Change search
ReferencesLink to record
Permanent link

Direct link
Automatic age estimation of children based on brain matter composition using quantitative MRI
Linköping University, Department of Biomedical Engineering, Medical Informatics. Linköping University, Faculty of Science & Engineering.
2015 (English)Independent thesis Advanced level (degree of Master (Two Years)), 20 credits / 30 HE creditsStudent thesis
Abstract [en]

The development of a child can be monitored by studying the changes in physical appearance or the development of capabilities e.g. walking and talking. But is it possible to find a quantitative measure for brain development? The aim of this thesis work is to investigate that possibility using quantitative magnetic resonance imaging (qMRI) images by answering the following questions:

  • Can brain development be determined using qMRI? If so, what properties of the brain can be used?
  • Can the age of a child be automatically detected with an algorithm? If so, how can this algorithm function? With what accuracy?

Previous studies have shown that it is possible to detect properties in the brain changing with age, based on MRI images. These properties have e.g. been changes in T1 and T2 relaxation time, i.e. properties in water signal behavior that can be measured using multiple MR acquisitions. In the literature this was linked to a rapid myelination process that occurs after birth. Furthermore the organization and growth of the brain is a property that can be measured and monitored.

This thesis have investigated several different properties in the brain based on qMRI images in order to identify those who have a strong correlation with age in the range 0-20 years. The properties that were found to have a high correlation were:

  • Position of the first histogram peak in T1 weighted qMRI images,
  • Fraction of white matter in the brain,
  • Mean pixel value of PD weighted qMRI images,
  • Volume of white matter in the brain,

Curves on the form f(x) = ae^(-bx) +c are fitted to the data sets and confidence intervals are calculated to frame the statistical insecurity of the curve. The mean error in percent for the different properties can be seen in the list below:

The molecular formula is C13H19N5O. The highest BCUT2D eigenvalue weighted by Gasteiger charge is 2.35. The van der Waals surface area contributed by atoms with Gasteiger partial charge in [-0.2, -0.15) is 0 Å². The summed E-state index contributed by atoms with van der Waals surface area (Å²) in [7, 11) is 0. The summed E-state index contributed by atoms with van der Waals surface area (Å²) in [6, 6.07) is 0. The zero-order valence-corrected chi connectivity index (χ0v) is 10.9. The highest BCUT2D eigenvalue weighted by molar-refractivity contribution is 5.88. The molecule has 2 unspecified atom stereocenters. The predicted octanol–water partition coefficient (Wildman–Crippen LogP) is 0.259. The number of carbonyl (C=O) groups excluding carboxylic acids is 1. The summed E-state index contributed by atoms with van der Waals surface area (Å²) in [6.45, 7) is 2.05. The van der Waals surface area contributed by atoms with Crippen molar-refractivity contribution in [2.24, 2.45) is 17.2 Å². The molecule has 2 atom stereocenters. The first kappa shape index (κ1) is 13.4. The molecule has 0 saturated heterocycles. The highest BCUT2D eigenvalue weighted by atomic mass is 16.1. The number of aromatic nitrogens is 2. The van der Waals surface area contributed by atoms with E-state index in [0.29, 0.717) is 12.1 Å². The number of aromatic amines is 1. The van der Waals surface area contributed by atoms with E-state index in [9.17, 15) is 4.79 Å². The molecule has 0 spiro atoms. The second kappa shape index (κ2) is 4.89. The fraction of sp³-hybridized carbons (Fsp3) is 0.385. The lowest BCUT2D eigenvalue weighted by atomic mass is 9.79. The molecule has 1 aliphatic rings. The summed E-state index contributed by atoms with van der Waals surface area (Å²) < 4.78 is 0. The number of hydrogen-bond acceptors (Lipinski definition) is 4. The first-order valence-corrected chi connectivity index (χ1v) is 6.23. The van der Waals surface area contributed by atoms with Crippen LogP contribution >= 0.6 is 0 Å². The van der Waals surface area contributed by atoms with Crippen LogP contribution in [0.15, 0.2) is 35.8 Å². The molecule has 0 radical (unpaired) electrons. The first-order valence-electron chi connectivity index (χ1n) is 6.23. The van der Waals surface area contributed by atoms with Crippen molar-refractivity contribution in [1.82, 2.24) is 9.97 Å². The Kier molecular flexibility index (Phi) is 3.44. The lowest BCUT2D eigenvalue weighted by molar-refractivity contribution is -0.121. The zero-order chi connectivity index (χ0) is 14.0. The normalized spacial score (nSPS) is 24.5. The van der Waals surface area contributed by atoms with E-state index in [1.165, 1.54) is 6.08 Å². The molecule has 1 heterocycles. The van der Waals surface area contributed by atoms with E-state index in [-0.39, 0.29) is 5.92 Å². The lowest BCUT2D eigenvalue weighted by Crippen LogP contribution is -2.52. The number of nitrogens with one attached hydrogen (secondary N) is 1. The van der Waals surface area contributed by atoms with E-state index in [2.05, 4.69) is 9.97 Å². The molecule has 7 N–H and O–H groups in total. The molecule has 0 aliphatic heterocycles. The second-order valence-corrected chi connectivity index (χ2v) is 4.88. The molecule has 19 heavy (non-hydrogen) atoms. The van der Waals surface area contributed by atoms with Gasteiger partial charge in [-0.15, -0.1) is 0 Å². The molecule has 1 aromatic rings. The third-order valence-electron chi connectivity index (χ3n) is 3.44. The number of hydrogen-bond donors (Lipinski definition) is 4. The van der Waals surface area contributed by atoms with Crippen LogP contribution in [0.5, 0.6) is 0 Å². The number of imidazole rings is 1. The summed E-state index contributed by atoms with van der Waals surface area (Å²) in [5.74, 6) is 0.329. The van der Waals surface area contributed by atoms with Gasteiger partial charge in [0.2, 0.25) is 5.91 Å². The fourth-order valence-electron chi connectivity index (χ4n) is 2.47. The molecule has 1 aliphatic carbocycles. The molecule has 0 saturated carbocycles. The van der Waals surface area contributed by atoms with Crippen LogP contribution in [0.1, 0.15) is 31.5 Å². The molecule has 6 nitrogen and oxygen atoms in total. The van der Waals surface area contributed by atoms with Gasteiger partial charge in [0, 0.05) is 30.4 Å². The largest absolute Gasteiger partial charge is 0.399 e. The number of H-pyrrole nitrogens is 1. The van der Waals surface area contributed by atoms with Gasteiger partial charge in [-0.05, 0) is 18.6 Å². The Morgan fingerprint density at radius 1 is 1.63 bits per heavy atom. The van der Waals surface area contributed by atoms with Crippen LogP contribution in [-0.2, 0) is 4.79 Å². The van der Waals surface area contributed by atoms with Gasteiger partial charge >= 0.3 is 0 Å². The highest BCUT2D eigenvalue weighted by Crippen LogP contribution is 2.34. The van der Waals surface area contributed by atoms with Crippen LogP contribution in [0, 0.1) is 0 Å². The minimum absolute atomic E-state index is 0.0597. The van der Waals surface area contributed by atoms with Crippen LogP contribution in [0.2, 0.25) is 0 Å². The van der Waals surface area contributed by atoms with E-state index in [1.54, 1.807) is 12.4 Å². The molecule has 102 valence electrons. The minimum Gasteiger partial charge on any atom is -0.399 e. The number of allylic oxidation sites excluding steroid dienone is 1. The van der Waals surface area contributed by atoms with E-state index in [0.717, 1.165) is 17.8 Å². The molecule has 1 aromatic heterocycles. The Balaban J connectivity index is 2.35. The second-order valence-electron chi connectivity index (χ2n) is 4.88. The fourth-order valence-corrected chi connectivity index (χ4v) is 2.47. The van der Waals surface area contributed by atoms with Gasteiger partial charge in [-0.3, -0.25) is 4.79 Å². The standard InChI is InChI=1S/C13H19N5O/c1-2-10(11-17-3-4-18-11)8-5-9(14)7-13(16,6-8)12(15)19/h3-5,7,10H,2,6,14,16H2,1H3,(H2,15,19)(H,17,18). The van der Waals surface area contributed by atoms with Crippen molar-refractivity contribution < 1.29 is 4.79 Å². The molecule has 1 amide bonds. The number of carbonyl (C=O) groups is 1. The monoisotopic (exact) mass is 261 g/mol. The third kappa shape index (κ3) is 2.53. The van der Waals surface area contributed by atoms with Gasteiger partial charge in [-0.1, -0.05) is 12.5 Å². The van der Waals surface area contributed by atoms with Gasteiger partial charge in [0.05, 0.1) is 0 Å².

Property, Mean error [%] 0-20 years, Mean error [%] 0-3 years

Peak position: 53.84, 98.17

Fraction of WM: 118.97, 71.67

Mean pixel value: 200.89, 126.28

Volume of WM: 241.72, 72.58

The conclusions drawn based on the presented results are that there are properties in the brain that correlates well to aging, but the error is too large for making a valid prediction of age over the entire range of 0-20 years. When decreasing the age range to 0-3 years the mean error becomes smaller, but it is still too large. More data is needed to evaluate and improve this result.

Place, publisher, year, edition, pages
2015. , 53 p.
Keyword [en]
qMRI, quantitative MRI, Brain development, Age estimation
National Category
Medical Image Processing
URN: urn:nbn:se:liu:diva-119431ISRN: LiTH-IMT/MI30-A-EX--15/528--SEOAI: diva2:822673
Subject / course
Medical Technology
2015-06-12, Linköping, 13:15 (English)
Available from: 2015-06-26 Created: 2015-06-17 Last updated: 2015-06-26Bibliographically approved

Open Access in DiVA

fulltext(3699 kB)142 downloads
File information
File name FULLTEXT01.pdfFile size 3699 kBChecksum SHA-512
Type fulltextMimetype application/pdf

Search in DiVA

By author/editor
Renström, Klara
By organisation
Medical InformaticsFaculty of Science & Engineering
Medical Image Processing

Search outside of DiVA

GoogleGoogle Scholar
Total: 142 downloads
The number of downloads is the sum of all downloads of full texts. It may include eg previous versions that are now no longer available

Total: 409 hits
ReferencesLink to record
Permanent link

Direct link